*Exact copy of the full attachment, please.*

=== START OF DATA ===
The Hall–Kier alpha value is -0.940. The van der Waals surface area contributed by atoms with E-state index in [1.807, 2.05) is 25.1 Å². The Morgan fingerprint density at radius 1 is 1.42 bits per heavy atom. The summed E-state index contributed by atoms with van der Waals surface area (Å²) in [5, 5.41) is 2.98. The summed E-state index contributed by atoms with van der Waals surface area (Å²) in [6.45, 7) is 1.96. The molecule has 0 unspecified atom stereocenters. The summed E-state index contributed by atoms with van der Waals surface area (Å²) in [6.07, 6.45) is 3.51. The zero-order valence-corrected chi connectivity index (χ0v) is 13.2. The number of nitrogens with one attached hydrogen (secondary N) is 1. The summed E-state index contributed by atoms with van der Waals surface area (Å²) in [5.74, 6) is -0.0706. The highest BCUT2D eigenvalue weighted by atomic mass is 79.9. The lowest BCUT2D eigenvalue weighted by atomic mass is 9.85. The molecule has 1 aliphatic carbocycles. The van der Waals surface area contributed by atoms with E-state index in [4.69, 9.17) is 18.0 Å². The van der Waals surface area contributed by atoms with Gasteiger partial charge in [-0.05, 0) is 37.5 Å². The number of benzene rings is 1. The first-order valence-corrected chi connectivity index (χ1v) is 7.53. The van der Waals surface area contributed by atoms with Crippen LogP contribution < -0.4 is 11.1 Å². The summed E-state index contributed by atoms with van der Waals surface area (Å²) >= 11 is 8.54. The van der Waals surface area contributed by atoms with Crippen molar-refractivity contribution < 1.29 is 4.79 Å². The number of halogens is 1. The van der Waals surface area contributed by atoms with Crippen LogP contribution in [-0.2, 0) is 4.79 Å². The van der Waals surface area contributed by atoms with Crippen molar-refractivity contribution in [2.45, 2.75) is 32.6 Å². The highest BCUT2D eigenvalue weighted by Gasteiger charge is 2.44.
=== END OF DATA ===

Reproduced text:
The Hall–Kier alpha value is -0.940. The van der Waals surface area contributed by atoms with E-state index in [1.807, 2.05) is 25.1 Å². The Morgan fingerprint density at radius 1 is 1.42 bits per heavy atom. The summed E-state index contributed by atoms with van der Waals surface area (Å²) in [5, 5.41) is 2.98. The summed E-state index contributed by atoms with van der Waals surface area (Å²) in [6.45, 7) is 1.96. The molecule has 0 unspecified atom stereocenters. The summed E-state index contributed by atoms with van der Waals surface area (Å²) in [6.07, 6.45) is 3.51. The zero-order valence-corrected chi connectivity index (χ0v) is 13.2. The number of nitrogens with one attached hydrogen (secondary N) is 1. The summed E-state index contributed by atoms with van der Waals surface area (Å²) in [5.74, 6) is -0.0706. The highest BCUT2D eigenvalue weighted by atomic mass is 79.9. The lowest BCUT2D eigenvalue weighted by atomic mass is 9.85. The molecule has 1 aliphatic carbocycles. The van der Waals surface area contributed by atoms with E-state index in [4.69, 9.17) is 18.0 Å². The van der Waals surface area contributed by atoms with Gasteiger partial charge in [-0.05, 0) is 37.5 Å². The number of benzene rings is 1. The first-order valence-corrected chi connectivity index (χ1v) is 7.53. The van der Waals surface area contributed by atoms with Crippen LogP contribution < -0.4 is 11.1 Å². The summed E-state index contributed by atoms with van der Waals surface area (Å²) >= 11 is 8.54. The van der Waals surface area contributed by atoms with Crippen molar-refractivity contribution < 1.29 is 4.79 Å². The number of halogens is 1. The van der Waals surface area contributed by atoms with Crippen LogP contribution in [-0.2, 0) is 4.79 Å². The van der Waals surface area contributed by atoms with Crippen molar-refractivity contribution in [2.45, 2.75) is 32.6 Å². The highest BCUT2D eigenvalue weighted by Gasteiger charge is 2.44.